So your company wants to move into international markets -- not just France or Italy, but you might need to support a language that reads right-to-left, or a language based not on letters but pictures, like Mandarin or Japanese. So let's talk about international applications, both what they are and how to test them for common problems.
Internationalization (sometimes abbreviated i18n, for "the letter i, eighteen letters, and the letter n") is the ability of your software to accept, display and otherwise process characters beyond the basic 26 on an English keyboard. Today we are focused on how to test for it.
When you think about testing those characters, think about three classic character sets. The "classic" US-ASCII character set contains only English numbers, letters and special characters. The extended character set adds French-Canadian and other characters. Finally, think about full Unicode, the ability to support non-western characters, including Hebrew (which reads right-to-left), Mandarin Chinese and other figure-based languages.
Testing for i18n appears to be deceptively simple. Just go to every major category of input, paste international characters in, save, and see results. You'll also want to make sure searches for special characters come back, and sort work "properly." By properly, I mean that words that contain the ñ, such as niña, come back in the correct order; alphabetically the ñ comes after n and before o.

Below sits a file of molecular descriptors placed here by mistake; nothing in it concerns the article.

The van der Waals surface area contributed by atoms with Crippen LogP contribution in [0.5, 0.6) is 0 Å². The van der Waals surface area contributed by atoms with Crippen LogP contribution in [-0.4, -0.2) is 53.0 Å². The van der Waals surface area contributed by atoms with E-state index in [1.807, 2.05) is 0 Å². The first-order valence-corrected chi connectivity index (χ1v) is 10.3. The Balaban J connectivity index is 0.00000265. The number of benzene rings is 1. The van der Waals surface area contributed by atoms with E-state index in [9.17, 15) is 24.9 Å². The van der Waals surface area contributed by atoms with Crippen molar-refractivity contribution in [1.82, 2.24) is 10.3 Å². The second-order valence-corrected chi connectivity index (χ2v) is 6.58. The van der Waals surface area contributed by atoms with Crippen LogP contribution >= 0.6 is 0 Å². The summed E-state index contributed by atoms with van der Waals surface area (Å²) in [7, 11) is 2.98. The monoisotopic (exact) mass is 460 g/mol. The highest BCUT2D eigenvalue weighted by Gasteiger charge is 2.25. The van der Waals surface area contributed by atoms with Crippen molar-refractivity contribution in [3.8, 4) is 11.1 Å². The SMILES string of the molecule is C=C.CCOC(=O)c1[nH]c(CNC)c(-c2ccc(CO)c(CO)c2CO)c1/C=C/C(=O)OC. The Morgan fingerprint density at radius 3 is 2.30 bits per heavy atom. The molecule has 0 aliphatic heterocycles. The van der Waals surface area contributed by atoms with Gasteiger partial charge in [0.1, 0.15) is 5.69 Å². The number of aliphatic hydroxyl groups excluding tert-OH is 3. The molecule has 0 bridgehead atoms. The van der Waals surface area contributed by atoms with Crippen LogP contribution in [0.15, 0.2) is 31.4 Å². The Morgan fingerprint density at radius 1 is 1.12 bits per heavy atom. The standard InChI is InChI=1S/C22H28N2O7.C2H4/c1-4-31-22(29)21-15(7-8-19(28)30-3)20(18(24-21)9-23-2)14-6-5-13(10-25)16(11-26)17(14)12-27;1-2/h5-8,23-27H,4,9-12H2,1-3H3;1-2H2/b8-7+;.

Notice I wrote it appears to be simple. Beyond basic save/display, we’ll want to think about other touch points of the application. For example, if the actions of the user generate files on a disk, consider if the file names can be international, and if any other trading partner or consumer of that file can handle international text. Likewise, is it possible for users on a plain English system to try to edit, cut and paste international characters? What happens?
This integration problem exists with any third-party component. For example, if you use a special tool to index your database, or a component to generate files in PDF or Microsoft Word format, it's possible that tool does not support international characters.
When internationalization succeeds, it "just looks right." Likewise, internationalized text handled incorrectly "just looks wrong;" the term we use for this is Mojibake, and could be a series of question marks, strange characters or other confusing letters.